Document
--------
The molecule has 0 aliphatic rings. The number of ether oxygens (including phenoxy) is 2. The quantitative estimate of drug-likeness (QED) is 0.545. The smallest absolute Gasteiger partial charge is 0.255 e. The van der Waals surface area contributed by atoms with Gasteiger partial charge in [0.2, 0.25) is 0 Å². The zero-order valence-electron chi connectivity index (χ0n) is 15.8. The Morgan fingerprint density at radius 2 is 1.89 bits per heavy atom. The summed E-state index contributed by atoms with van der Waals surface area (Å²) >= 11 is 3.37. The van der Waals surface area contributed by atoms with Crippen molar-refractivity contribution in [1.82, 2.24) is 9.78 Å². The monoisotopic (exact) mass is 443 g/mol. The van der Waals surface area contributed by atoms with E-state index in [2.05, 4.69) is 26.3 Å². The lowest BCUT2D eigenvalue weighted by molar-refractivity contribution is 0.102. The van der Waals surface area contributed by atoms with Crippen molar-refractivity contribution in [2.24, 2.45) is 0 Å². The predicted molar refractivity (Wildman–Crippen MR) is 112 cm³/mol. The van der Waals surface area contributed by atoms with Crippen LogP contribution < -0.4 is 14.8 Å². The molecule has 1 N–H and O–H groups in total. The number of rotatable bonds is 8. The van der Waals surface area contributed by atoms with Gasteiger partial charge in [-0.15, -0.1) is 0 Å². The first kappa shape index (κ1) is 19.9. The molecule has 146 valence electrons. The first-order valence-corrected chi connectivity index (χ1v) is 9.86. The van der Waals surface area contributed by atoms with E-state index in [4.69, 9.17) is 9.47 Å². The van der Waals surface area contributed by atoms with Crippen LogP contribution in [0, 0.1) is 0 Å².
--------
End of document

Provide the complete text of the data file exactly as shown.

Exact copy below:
The molecule has 0 aliphatic rings. The number of ether oxygens (including phenoxy) is 2. The quantitative estimate of drug-likeness (QED) is 0.545. The smallest absolute Gasteiger partial charge is 0.255 e. The van der Waals surface area contributed by atoms with Gasteiger partial charge in [0.2, 0.25) is 0 Å². The zero-order valence-electron chi connectivity index (χ0n) is 15.8. The Morgan fingerprint density at radius 2 is 1.89 bits per heavy atom. The summed E-state index contributed by atoms with van der Waals surface area (Å²) >= 11 is 3.37. The van der Waals surface area contributed by atoms with Crippen molar-refractivity contribution in [1.82, 2.24) is 9.78 Å². The monoisotopic (exact) mass is 443 g/mol. The van der Waals surface area contributed by atoms with E-state index in [2.05, 4.69) is 26.3 Å². The lowest BCUT2D eigenvalue weighted by molar-refractivity contribution is 0.102. The van der Waals surface area contributed by atoms with Crippen molar-refractivity contribution in [2.24, 2.45) is 0 Å². The predicted molar refractivity (Wildman–Crippen MR) is 112 cm³/mol. The van der Waals surface area contributed by atoms with Crippen LogP contribution < -0.4 is 14.8 Å². The molecule has 1 N–H and O–H groups in total. The number of rotatable bonds is 8. The van der Waals surface area contributed by atoms with Gasteiger partial charge in [-0.15, -0.1) is 0 Å². The first kappa shape index (κ1) is 19.9. The molecule has 146 valence electrons. The first-order valence-corrected chi connectivity index (χ1v) is 9.86. The van der Waals surface area contributed by atoms with E-state index in [4.69, 9.17) is 9.47 Å². The van der Waals surface area contributed by atoms with Crippen LogP contribution in [0, 0.1) is 0 Å².